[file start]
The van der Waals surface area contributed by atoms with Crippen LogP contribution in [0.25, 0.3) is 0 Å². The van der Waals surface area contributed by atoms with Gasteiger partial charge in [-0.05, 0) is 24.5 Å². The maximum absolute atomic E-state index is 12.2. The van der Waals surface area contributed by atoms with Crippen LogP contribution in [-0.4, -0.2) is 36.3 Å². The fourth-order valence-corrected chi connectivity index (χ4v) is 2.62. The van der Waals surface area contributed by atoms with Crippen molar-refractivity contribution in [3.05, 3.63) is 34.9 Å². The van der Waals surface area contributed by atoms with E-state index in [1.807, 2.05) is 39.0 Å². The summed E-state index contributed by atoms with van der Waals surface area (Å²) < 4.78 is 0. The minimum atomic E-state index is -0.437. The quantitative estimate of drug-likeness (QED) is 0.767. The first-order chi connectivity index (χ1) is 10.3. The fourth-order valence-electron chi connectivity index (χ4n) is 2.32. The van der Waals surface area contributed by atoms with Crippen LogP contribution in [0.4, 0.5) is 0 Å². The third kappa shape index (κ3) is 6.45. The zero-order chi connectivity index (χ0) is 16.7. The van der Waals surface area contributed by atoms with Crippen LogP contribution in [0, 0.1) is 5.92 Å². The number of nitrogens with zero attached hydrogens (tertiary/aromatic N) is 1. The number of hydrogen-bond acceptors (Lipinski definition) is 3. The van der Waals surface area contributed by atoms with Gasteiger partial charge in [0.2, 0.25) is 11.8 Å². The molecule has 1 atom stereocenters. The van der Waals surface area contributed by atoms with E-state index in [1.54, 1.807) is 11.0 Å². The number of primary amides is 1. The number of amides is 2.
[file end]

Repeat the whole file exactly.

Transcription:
The van der Waals surface area contributed by atoms with Crippen LogP contribution in [0.25, 0.3) is 0 Å². The van der Waals surface area contributed by atoms with Gasteiger partial charge in [-0.05, 0) is 24.5 Å². The maximum absolute atomic E-state index is 12.2. The van der Waals surface area contributed by atoms with Crippen LogP contribution in [-0.4, -0.2) is 36.3 Å². The fourth-order valence-corrected chi connectivity index (χ4v) is 2.62. The van der Waals surface area contributed by atoms with Crippen molar-refractivity contribution in [3.05, 3.63) is 34.9 Å². The van der Waals surface area contributed by atoms with E-state index in [1.807, 2.05) is 39.0 Å². The summed E-state index contributed by atoms with van der Waals surface area (Å²) < 4.78 is 0. The minimum atomic E-state index is -0.437. The quantitative estimate of drug-likeness (QED) is 0.767. The first-order chi connectivity index (χ1) is 10.3. The fourth-order valence-electron chi connectivity index (χ4n) is 2.32. The van der Waals surface area contributed by atoms with Crippen LogP contribution in [0.4, 0.5) is 0 Å². The third kappa shape index (κ3) is 6.45. The zero-order chi connectivity index (χ0) is 16.7. The van der Waals surface area contributed by atoms with Crippen LogP contribution in [0, 0.1) is 5.92 Å². The number of nitrogens with zero attached hydrogens (tertiary/aromatic N) is 1. The number of hydrogen-bond acceptors (Lipinski definition) is 3. The van der Waals surface area contributed by atoms with Gasteiger partial charge in [0.2, 0.25) is 11.8 Å². The molecule has 1 atom stereocenters. The van der Waals surface area contributed by atoms with E-state index in [1.54, 1.807) is 11.0 Å². The number of primary amides is 1. The number of amides is 2.